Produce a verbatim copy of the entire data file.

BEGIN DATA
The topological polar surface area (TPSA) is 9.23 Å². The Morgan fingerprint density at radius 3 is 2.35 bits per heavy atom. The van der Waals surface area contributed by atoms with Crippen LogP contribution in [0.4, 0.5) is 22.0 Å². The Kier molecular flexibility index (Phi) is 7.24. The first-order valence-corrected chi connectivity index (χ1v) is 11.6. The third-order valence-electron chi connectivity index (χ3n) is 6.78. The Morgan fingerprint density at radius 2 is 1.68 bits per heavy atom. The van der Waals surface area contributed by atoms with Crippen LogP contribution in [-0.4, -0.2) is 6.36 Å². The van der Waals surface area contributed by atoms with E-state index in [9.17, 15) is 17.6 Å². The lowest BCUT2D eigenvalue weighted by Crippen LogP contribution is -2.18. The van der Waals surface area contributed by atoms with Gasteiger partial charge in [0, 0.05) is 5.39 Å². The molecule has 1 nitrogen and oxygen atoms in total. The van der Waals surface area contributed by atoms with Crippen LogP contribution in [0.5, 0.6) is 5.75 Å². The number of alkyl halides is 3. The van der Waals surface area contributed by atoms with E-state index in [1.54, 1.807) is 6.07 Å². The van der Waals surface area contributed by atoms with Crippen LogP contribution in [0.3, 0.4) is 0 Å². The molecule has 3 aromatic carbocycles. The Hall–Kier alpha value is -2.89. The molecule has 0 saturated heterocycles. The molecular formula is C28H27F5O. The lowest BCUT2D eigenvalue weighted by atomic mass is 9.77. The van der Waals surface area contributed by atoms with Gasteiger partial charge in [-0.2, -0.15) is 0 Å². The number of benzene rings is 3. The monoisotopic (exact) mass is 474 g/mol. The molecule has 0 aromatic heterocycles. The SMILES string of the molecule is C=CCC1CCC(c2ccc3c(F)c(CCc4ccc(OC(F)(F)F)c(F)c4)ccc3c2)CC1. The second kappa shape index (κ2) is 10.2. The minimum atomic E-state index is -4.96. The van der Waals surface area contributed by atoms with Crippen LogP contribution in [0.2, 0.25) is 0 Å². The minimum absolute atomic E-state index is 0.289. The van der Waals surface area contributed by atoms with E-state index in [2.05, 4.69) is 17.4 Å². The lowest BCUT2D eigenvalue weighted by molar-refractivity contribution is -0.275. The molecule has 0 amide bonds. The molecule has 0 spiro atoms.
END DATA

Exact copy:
The topological polar surface area (TPSA) is 9.23 Å². The Morgan fingerprint density at radius 3 is 2.35 bits per heavy atom. The van der Waals surface area contributed by atoms with Crippen LogP contribution in [0.4, 0.5) is 22.0 Å². The Kier molecular flexibility index (Phi) is 7.24. The first-order valence-corrected chi connectivity index (χ1v) is 11.6. The third-order valence-electron chi connectivity index (χ3n) is 6.78. The Morgan fingerprint density at radius 2 is 1.68 bits per heavy atom. The van der Waals surface area contributed by atoms with Crippen LogP contribution in [-0.4, -0.2) is 6.36 Å². The van der Waals surface area contributed by atoms with E-state index in [9.17, 15) is 17.6 Å². The lowest BCUT2D eigenvalue weighted by Crippen LogP contribution is -2.18. The van der Waals surface area contributed by atoms with Gasteiger partial charge in [0, 0.05) is 5.39 Å². The molecule has 1 nitrogen and oxygen atoms in total. The van der Waals surface area contributed by atoms with Crippen LogP contribution in [0.5, 0.6) is 5.75 Å². The number of alkyl halides is 3. The van der Waals surface area contributed by atoms with E-state index in [1.54, 1.807) is 6.07 Å². The van der Waals surface area contributed by atoms with Crippen LogP contribution in [0.3, 0.4) is 0 Å². The molecule has 3 aromatic carbocycles. The Hall–Kier alpha value is -2.89. The molecule has 0 saturated heterocycles. The molecular formula is C28H27F5O. The lowest BCUT2D eigenvalue weighted by atomic mass is 9.77. The van der Waals surface area contributed by atoms with Gasteiger partial charge in [-0.2, -0.15) is 0 Å². The number of benzene rings is 3. The monoisotopic (exact) mass is 474 g/mol. The molecule has 0 aromatic heterocycles. The SMILES string of the molecule is C=CCC1CCC(c2ccc3c(F)c(CCc4ccc(OC(F)(F)F)c(F)c4)ccc3c2)CC1. The second kappa shape index (κ2) is 10.2. The minimum atomic E-state index is -4.96. The van der Waals surface area contributed by atoms with Crippen LogP contribution in [0.2, 0.25) is 0 Å². The minimum absolute atomic E-state index is 0.289. The van der Waals surface area contributed by atoms with E-state index in [2.05, 4.69) is 17.4 Å². The lowest BCUT2D eigenvalue weighted by molar-refractivity contribution is -0.275. The molecule has 0 amide bonds. The molecule has 0 spiro atoms.